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The Caffeine Dilemma
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I was sitting in with one of my favorite patients today and she asked me the questions of how much caffeine is too much? I thought “self, this is a good topic to share with the public”. So, let’s talk about caffeine.

 

First, let’s get straight the main sources of caffeine & how much each source contains:

 

    * An average cup of tea (6 Fl oz) contains around 50 mgs of caffeine.

    * An average cup (6 Fl oz) of instant coffee contains around 70-100 mgs. Instant decaffeinated coffee contains about 3 mgs.

    * A 6 oz cup of espresso coffee (much larger than the normal cafe cup, incidentally) contains about 80-90 mgs. A single-hit cappuccino will contain the same amount.

    * Filter coffee (called ‘drip’ in the US) can contain 25-50% more caffeine than instant.

    * A 340 ml or 12 oz can of regular or diet cola contains between 35 and 45 mgs. of caffeine depending on the brand

    * Some so-called ‘energy drinks’ contain very high doses of caffeine – equivalent to to 4 or more cups of strong coffee in one dose! (3)

    * One ounce or 28 grams of chocolate contains about 10-15 mgs .

 

Note that it takes as little as 20mgs of caffeine to have an effect on the body.

So what are some of these reported effects (research based) on the body?

 

Caffeine has been reported to cause the following adverse effects:

 

   1. Stimulates your heart, respiratory system, and central nervous system.

   2. Makes your blood more `sludgy’ by raising the level of fatty acids in the blood.

   3. Causes messages to be passed along your nervous system more quickly

      Raises blood pressure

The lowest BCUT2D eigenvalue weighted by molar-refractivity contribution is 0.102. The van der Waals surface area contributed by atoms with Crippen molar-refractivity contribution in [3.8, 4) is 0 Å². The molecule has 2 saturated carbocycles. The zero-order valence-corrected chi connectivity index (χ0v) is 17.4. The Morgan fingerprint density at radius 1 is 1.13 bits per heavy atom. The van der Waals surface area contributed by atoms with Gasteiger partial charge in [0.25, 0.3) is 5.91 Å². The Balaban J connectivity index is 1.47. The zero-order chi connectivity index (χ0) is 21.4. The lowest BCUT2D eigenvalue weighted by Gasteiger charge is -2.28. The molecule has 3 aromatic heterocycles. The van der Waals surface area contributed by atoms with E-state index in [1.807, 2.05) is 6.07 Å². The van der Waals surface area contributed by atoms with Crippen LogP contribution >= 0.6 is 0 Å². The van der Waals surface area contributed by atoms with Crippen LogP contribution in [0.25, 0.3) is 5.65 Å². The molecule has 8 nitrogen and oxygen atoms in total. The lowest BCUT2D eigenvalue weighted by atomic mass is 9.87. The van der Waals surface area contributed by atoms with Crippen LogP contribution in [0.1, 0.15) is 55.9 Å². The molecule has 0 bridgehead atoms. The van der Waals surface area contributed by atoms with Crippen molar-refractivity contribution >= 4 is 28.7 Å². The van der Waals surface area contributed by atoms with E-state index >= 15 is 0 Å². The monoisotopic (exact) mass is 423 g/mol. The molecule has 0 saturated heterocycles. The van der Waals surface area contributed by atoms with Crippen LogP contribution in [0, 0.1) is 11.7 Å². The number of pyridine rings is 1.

4. Causes your stomach to produce more acid and Irritates the stomach lining

   5. Makes digestion less effective by relaxing the muscles of your intestinal system

   6. Its diuretic effect caused increased urination

   7. Stimulates the cortex of your brain heightening the intensity of mental activity. This can result in a temporary feeling of alertness and, in the short term, which banishes drowsiness and feelings of fatigue. But keep in mind this is a temporary effect (i.e. the reason people sometimes need to drink multiple cups of coffee a day). In those who already have high levels of anxiety the heightened intensity of mental activity can produce unpleasant effects.

   8. Affects the length and quality of sleep. Heavy caffeine drinkers may suffer from prolonged sleep-deprivation because their nervous system is too stimulated to allow them deep, restful sleep.

   9. The American Medical Journal has reported a correlation between caffeine and decreased bone density or osteoporosis in women.

 

In addition to the above effects prolonged or very heavy caffeine use can produce the following:

 

   1. Jittery feeling with shaking hands, palpitations, and wobbliness in the legs.

   2. Nervousness, irritability, agitation, headaches or ringing in the ears.

   3. Causes your adrenal glands to release their hormones into your bloodstream

 

So why do you get that ‘boost’ when you drink your cup of Joe?

 

Caffeine causes blood sugar, or blood glucose, to be released from storage through the effects of the adrenal hormones. This gives you a temporary lift but requires your pancreas to over-work. This is because your pancreas now has to produce extra insulin to reduce this  extra blood sugar. Once the extra insulin has ‘mopped up’ the extra blood sugar your temporary lift from the caffeine ends. Your vitality level is back to normal (or sometimes it results in a mid morning or afternoon “crash”). However in heavy caffeine users the pancreas, in time, becomes over-sensitive and over-zealous. Now it begins producing too much insulin – it ‘mops up’ not just the excess blood sugar but the blood sugar you need to feel alert and energetic. The initial effect of this is a let-down effect and a craving for more caffeine to give you a further boost. A later effect can be excessive and chronic tiredness, even on  waking in the morning. Some people find that many of the psychological complaints common to reactive hypoglycaemia (the emotional yo-yo effect, shakiness, palpitations, weakness, tiredness, etc.) disappear within a few days of stopping caffeine.